Two incredible climbs on some of the most incredible rock in the High Sierra.
In the Summer of 2013 I became somewhat obsessed with a desire to climb the Incredible Hulk. The Incredible Hulk is known for three things: the best rock in the High Sierra, long routes, and incredibly sustained climbing. I just had to climb it. I think part of my obsession resulted from the challenge of just making it happen.
California Climbing Trip I (June 18-30):
In June, I headed to the High Sierra to do some climbing with my Californian friend Mark, where we planned to climb the Hulk after a week in the Palisades. Our week in the Palisades was a grand adventure, but it left too little time and energy to tackle the Hulk afterward. So I flew home, already scheming of how I could squeeze another trip to the High Sierra into my packed summer. (Links to TRs from California Climbing Trip I: Norman Clyde Firebird Ridge, Norman Clyde Twilight Pillar, Palisade Crest, Third Pillar of Dana, Cathedral Traverse).
California Climbing Trip II (August 18-29):
Over the next couple of months, I had several great mountain adventures, but the Incredible Hulk continued to hulk in the back of my mind. In late August I returned to California on a climbing roadtrip with Dan, Chad, and Sarah; the Incredible Hulk was the primary objective. But the Hulk was not going to make it easy on us. First there were thundershowers in the northern Sierra; then the skies were clear but accompanied by 30 mph gusts; then the air was calm but a thick layer of wildfire smoke settled in the valleys east of Yosemite (where the Hulk is). Fortunately there is no shortage of rock to climb in the area, so we still enjoyed a successful week of climbing other Sierra classics. But again I returned home to Washington a tad frustrated that yet again my hands had not touched the steep white granite of the Hulk. (Links to TRs from California Climbing Trip II: Fairview Dome Regular Route, Mt. Russell Fishhook Arête, Bear Creek Spire North Arête, "TMC Linkup": Tenaya, Matthes Crest, Cathedral).
California Climbing Trip III (Sept 7-13):
Now with only about ten days of summer left before school started up again, the Hulk looked unlikely. But I just couldn't get it out of my mind. Then (on a Wednesday) I got an email from Mark from California, about his weekend plans to climb the Hulk with his friend Nic. Mark mentioned that he himself wanted to climb the popular Red Dihedral route but that Nic was more interested in climbing the less crowded and more challenging Positive Vibrations route. A flurry of emails later, and I was throwing climbing gear into my car. The Incredible Hulk, here I come! (Links to TRs from California Climbing Trip III: Incredible Hulk Red Dihedral (this page), Incredible Hulk Positive Vibrations (this page), Merriam Peak North Buttress, Cardinal Pinnacle West Face).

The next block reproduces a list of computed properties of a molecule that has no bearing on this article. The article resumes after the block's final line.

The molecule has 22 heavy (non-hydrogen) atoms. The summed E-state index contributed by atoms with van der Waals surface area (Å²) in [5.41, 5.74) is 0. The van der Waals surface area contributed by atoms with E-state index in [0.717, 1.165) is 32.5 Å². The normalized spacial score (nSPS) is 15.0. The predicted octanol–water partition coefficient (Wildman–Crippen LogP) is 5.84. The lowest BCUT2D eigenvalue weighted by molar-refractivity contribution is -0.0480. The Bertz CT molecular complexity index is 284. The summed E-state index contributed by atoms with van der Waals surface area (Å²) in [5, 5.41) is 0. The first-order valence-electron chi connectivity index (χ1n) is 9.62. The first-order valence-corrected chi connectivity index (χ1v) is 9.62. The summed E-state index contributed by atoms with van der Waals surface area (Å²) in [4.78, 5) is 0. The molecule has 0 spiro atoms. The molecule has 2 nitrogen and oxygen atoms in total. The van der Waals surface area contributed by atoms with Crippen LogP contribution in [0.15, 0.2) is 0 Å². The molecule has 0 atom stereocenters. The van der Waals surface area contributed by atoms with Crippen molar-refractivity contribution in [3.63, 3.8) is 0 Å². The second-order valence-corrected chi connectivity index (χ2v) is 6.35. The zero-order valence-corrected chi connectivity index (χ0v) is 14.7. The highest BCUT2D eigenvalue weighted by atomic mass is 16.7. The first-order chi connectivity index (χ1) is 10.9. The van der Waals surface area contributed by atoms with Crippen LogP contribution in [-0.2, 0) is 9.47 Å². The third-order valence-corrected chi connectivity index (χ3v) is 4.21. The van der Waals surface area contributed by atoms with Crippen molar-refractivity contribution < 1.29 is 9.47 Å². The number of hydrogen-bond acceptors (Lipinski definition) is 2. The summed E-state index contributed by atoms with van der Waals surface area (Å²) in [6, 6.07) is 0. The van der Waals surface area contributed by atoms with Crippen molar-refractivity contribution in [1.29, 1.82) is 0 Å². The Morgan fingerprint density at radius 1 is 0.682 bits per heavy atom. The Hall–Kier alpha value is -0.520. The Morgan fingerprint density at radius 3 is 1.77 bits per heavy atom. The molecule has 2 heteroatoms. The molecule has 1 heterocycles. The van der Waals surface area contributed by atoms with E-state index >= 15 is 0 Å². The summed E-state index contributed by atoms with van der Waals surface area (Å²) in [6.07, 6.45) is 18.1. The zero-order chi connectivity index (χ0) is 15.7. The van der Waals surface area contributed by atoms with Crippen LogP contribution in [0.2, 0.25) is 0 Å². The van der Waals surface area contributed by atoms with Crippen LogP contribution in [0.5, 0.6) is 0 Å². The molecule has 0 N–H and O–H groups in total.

And Finally...The Trip Report for the Incredible Hulk:
The following page gives a trip report for the two climbs I did on the Incredible Hulk: Red Dihedral (5.10b) and Positive Vibrations (5.11a). I climbed Red Dihedral with Mark on Saturday (Sept 7) and Positive Vibrations on Sunday (Sept 8) with Nic. These are probably the most popular climbs on the Hulk. The RD-PV pairing makes a great full-on two-day trip with over 2500' of truly incredible climbing.
DAY 1: Red Dihedral
Height of route: 1200', 8-12 pitches
Route overlay by Mark "King of Route Overlays" Thomas.
Climbers on the Incredible Hulk. Mark and I are the climbers at the top of The Red Dihedral.
The Red Dihedral route is named after the giant dihedral comprising the entire fourth pitch. This route is the most moderate classic route on the Incredible Hulk, but still sustained and challenging (only one pitch is easier than 5.8). The rock is perfect, clean, golden granite. It is not surprising that the Red Dihedral route is extremely popular; on a summer Saturday, there can be several parties lined up at the base.
The route can be done car-to-car in a (very long) day, but Mark and I climbed it camp-to-camp since Nic and I were planning on climbing Positive Vibrations the following day. The SuperTopo (ST) topo shows the Red Dihedral route as having 12 pitches, but we climbed the route in 8 long pitches by linking together Pitches 1 & 2, 5 & 6, 8 & 9, and 11 & 12. The first half of the climb is sustained and follows major crack systems. The second half ascends more broken rock on easier terrain with the occasional 5.8 or 5.9 section.
Below are some photos (and video) from my first climb up the Incredible Hulk. It was indeed incredible.
Looking up the Red Dihedral route from the base. You can see the pitch-long namesake of the route above. The route starts with a short 4th class scramble up the ramp until the climbing becomes more difficult.
Mark at the belay at the top of SuperTopo (ST) Pitch 2 (this was the top of our first pitch since we linked ST P1+P2). Just below him is the "5.9 stem & poor pro" section.